Equity Markets Are In An Alternate Reality
Why is a firm like Tesla valued at the same level as the next six largest car companies or the oil industry’s total market capitalization? Isn’t Tesla’s valuation in the economic twilight zone? Analysts value Tesla at $1M per vehicle produced versus GM at $5000 per vehicle. While VW is building six battery factories in the EU, and vows by 2025 to produce over 1.2M EVs in 2022, matching Tesla’s total output. VW has now taken over the dominant market share in Europe and is opening EV plants in Asia and North America.
There are 15 major car manufacturers, including GM, Ford, Toyota, Honda, Nissan, BMW, Mercedes, investing billions into EV production plants and battery facilities. Tesla may have a first-mover advantage in the EV market, but it may wind up like Yahoo, losing out to Google in the internet search sector. The following chart shows S&P valuations at Dotcom Crash levels in 2000.
Source: Topdown Charts, Refinitiv Datastream. – 3/17/21
The following chart shows the record valuation of stocks as a percentage of GDP back to 1952!
Sources: Charles Schwab, Bloomberg – 12/31/20
Traders are using ever-increasing levels of margin to buy stocks. Corporate executives with record levels of cash are resuming stock buybacks as the Dow and S&P continue to set new record highs. Yet, corporate sales and economic fundamentals don’t support this extreme valuation case.
This chart from Real Investment Advisors notes the divergence of stock valuations growing to 164% versus corporate sales growth of 42% and GDP growth at 22% since 2007.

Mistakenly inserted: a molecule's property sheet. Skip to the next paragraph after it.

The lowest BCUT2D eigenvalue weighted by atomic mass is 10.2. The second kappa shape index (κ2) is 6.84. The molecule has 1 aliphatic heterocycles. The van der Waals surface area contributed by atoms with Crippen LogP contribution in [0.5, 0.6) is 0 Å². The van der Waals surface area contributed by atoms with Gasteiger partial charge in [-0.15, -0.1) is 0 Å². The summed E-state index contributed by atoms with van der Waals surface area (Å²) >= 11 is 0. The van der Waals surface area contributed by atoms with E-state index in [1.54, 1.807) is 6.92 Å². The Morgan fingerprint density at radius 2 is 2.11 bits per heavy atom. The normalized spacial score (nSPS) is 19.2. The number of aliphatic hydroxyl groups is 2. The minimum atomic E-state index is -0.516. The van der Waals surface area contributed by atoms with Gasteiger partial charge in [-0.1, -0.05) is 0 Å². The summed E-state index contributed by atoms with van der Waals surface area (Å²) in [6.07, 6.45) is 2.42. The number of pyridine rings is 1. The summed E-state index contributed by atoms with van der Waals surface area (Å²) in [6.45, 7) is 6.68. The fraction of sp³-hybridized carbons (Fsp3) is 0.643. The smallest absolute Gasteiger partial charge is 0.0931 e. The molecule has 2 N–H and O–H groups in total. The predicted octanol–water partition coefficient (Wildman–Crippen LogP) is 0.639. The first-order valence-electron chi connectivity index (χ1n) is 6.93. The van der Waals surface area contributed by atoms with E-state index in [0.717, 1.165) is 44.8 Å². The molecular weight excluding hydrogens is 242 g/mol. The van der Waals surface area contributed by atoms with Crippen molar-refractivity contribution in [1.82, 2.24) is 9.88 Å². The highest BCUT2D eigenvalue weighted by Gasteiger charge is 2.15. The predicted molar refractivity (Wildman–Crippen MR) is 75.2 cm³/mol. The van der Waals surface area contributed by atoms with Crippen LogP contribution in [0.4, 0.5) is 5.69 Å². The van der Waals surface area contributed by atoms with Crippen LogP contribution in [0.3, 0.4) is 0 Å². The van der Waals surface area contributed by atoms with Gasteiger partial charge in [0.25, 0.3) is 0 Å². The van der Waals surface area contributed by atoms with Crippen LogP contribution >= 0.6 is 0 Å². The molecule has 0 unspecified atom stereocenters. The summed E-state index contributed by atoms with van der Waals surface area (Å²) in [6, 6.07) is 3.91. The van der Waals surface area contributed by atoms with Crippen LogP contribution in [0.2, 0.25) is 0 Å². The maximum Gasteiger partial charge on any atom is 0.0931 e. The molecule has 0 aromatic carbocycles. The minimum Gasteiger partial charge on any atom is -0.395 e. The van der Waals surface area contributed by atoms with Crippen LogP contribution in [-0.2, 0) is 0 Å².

Source: Real Investment Advisors – 3/20/21
Investors, executives, and the Federal Reserve are addicted to low-interest rates. And just like physical addiction, the time will come when the zero-interest economic drug won’t work anymore, and withdrawal sets in spiraling into a market crash.
Bubbles Bubbles Everywhere
Another sign of an alternative reality is bubbles in non-financial markets. For example, Christie’s just sold a digital work of art by an artist known as Beepie for $69.3M with a non-fungible (exchangeable) token (NFT) when the bidding started at just $100. NFT collectible prices have sky rocked, providing the buyer with ownership rights indicating their purchase is authentic. Beepi knows he’s riding a soaring market, observing, ‘Absolutely it’s a bubble, to be honest.”
An NFT buyer purchased 351 Top NBA Shot videos for $5,000 last January in the video clip market. Based on social media chatter, Momentranks.com values the videos at $67,000 today. Sneaker reselling has soared as the collectible marketplace, StockX, announced that Nike Dunks sold for $33,400 two months ago. StockX disclosed that a Tom Brady rookie trading card sold for a record $1.3M in January. Even innocuous things like Twitter CEO Jack Dorsey’s first tweet sold for $2.9M. Venture capitalists Marc Andreessen and Ben Horowitz note what motivates mania buyers at a collectible forum:
Andreessen: “A big part of the entire point of life is aesthetics. The way that we live and the design of things around us and artistic creativity.”
Horowitz: “It’s a feeling. You’re buying a feeling. And what’s that worth?”
Writer Ben Carlson notes in his analysis of bubble markets that:
“We’re emotional. We lead with our feelings. We’re superstitious.”
Superstition is a characteristic of the Twilight Zone Economy.
Core City Life Is Changed Forever
Many think life will go back to the way things were in February 2020. We disagree. Life has changed forever in America. The lack of commuters changes core city life where they are the heartbeat of neighborhoods surrounded by office towers. Millions of small businesses and restaurants dependent on commuter patronage are scrambling to survive. When they had the opportunity, millions of workers worked from home and found they could perform successfully remotely. Hundreds of thousands of workers left cities to move to another less costly city or region. Some analysts think 99% of commuters will come back to city offices.